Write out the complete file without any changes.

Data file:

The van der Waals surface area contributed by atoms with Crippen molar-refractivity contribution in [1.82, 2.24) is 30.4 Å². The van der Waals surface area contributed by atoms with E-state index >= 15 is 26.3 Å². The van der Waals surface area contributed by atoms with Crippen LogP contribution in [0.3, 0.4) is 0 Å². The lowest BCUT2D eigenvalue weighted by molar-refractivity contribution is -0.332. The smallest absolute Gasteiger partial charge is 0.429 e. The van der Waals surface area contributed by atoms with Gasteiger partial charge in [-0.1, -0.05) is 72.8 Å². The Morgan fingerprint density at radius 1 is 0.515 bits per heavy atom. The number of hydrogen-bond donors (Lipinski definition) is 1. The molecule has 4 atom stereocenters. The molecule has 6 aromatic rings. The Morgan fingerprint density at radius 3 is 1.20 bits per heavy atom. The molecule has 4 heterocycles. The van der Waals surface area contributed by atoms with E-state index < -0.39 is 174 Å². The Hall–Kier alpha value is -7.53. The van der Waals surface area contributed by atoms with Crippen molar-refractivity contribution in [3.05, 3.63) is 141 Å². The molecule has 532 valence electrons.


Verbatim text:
The van der Waals surface area contributed by atoms with Crippen molar-refractivity contribution in [1.82, 2.24) is 30.4 Å². The van der Waals surface area contributed by atoms with E-state index >= 15 is 26.3 Å². The van der Waals surface area contributed by atoms with Crippen LogP contribution in [0.3, 0.4) is 0 Å². The lowest BCUT2D eigenvalue weighted by molar-refractivity contribution is -0.332. The smallest absolute Gasteiger partial charge is 0.429 e. The van der Waals surface area contributed by atoms with Gasteiger partial charge in [-0.1, -0.05) is 72.8 Å². The Morgan fingerprint density at radius 1 is 0.515 bits per heavy atom. The number of hydrogen-bond donors (Lipinski definition) is 1. The molecule has 4 atom stereocenters. The molecule has 6 aromatic rings. The Morgan fingerprint density at radius 3 is 1.20 bits per heavy atom. The molecule has 4 heterocycles. The van der Waals surface area contributed by atoms with E-state index < -0.39 is 174 Å². The Hall–Kier alpha value is -7.53. The van der Waals surface area contributed by atoms with Crippen molar-refractivity contribution in [3.05, 3.63) is 141 Å². The molecule has 532 valence electrons.